Tuesday, September 22, 2009
Tournament Poker: The Final Table
This is part 5--the final part of the series. The other parts you can read in the prior posts. 250 players entered this tournament, with a $1,000 buy-in. First place is $80,000.
It is down to the final table.
We are now down to the final table. And it seems that the pros TJ Cloutier and David Pham have made it to the final 9. Also, Tony Lee the local pro, is at the table as well. The other players I really don't know and I don't pay much attention to them. I am worried about the pros.
My final table strategy is to play tight at first and wait till we get down to 7 players. It is going to cost me chips to play tight, but the money is in the first 3 spots.
To my surprise and relief David Pham and TJ Cloutier get knocked out!
We get down to 6 players, but I am the lowest with chips. I was not really concerned since I had played a lot of final tables at the local card rooms, and a couple of wins with these big blinds gets me back in the game. Also, I am creating an image of one, real tight poker player which will make it easier for me to steal.
I pick my spots to add chips by raising pre-flop. It works. We get down to 5 players and now I am in 4th place in chips.
We take a 5 minute break. The player who just got knocked out in 6th place tells me that I'm the best player left and I should win the tournament. He says to me that he hasn't seen me make one mistake. I reply that I have made plenty of mistakes--in fact, one time it was against him. I start to tell him the hand, when he recalls and smiles big. He says he remembers the hand, but I should win the tournament.
I sit back down and the player to my right is the weakest player. I raise, he calls. I check the flop every time, and if he checks..I bet the turn no matter what. He folds and folds and folds. I add chips thanks to him.
Yeah, he is the next player out. We are down to 4 players. Tony Lee is in 4th place and he moves all-in. I have A-Q and call. He has K-J. The J hits the flop but the Q hits the river.
It is down to 3 players.
It is down to 3 players. The other players have about $160,000 each and I have about $35,000. One of these players, the player with the sunglasses, I can't get a read on. The other player, the the one without sunglasses, I have an excellent read on his play.
So, even though I am low on chips, I figure I can add to my stack by going after the no-sunglasses guy.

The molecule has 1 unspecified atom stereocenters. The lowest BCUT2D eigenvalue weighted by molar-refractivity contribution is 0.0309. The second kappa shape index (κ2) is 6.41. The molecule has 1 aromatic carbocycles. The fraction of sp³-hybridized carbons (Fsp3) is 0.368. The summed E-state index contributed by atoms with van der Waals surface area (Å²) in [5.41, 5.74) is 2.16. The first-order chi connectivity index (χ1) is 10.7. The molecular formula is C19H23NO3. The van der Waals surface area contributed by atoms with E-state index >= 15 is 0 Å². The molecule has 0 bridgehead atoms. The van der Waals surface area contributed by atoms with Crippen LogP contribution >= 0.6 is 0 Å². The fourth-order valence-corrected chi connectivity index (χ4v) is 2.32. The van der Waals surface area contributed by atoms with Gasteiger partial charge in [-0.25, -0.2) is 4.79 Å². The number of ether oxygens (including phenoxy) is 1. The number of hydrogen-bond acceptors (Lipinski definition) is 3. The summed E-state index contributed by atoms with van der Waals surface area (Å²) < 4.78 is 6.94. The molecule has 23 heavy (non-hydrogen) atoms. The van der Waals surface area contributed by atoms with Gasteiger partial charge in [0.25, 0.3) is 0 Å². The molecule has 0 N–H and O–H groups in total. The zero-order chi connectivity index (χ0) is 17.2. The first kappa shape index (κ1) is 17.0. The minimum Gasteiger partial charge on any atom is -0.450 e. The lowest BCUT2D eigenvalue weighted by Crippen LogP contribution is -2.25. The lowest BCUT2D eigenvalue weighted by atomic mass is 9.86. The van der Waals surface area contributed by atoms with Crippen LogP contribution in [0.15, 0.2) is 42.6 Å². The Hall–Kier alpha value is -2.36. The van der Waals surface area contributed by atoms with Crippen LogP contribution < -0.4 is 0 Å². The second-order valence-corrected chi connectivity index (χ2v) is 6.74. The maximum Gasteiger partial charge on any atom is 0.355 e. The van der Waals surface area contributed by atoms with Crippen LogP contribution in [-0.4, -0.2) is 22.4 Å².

The next hand makes it easy for me. I move all-in with A-10. He calls with A-5. The cards on board are A-8-8-Q-2. No!!! We chop.
Key hand. I have A-2 and move all-in. This opponent is now the one with A-10 and he calls me. The flop is J-7-4. The turn is a 3. The river is a 2! I double up! I am at $75,000.
I get A-Q and move all-in. Yep, that same player calls me with A-7. I double up to around $150,000.
The tournament director tells us that it is break time. My two opponents leave the table. I ask the director if he can do a chip count. He tells me to wait.
My opponents come back to the table. The tournament director tells them that I want to chop. I didn't say that at all. But the other two players agreed right away.
I am thinking, "what is going on here?"
I am exhausted. I look at my watch. It is 2:30am! I had no clue. I was so absorbed in the game that I thought it was 11 pm or maybe midnight. And, the WPT main event is going to start in a few hours....at noon.
Suddenly I feel tired, um, exhausted. The smoke in this place is awful and my eyes are red. My clothes reek of smoke. I've been drinking Coke's non-stop to keep me alert. A chop is sounding like a good idea.
I agree. We chop based on the computer chips counts. I end up with more than 2nd place money...not bad for 14.5 hours of poker.
As I was posting what happened to me , I forgot how much I used to play the game by reading the tendencies of my opponents rather than my cards. It's something you should work on, since it allows you to pick up pots by knowing when your opponent is weak and to play recognizing their betting patterns.
I was also surprised how I used that knowledge to change how I played pocket Kings and pocket Queens. Knowing that a tight card player is going to raise or call a raise with a big hand, I was very careful not to lose a lot of chips. In fact, I believe I got these hands 5 times. 4 of those times I had to fold on the flop when an Ace hit. Is it weak poker? Would it work today?
Finally, it was interesting how I didn't force the action when I got to the final table. I waited and waited to look for the right opportunities. I think I was a more patient player back then.
I hope you learned at least one thing from these 5 posts that can help your tournament game. As you can tell, online poker can't compete to a live tournament.
If you have any questions or comments, please let me know. Thanks.
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Posted by Mitchell Cogert at 11:04 PM
Labels: poker, tournament poker, Obama, UIGEA, PPA final table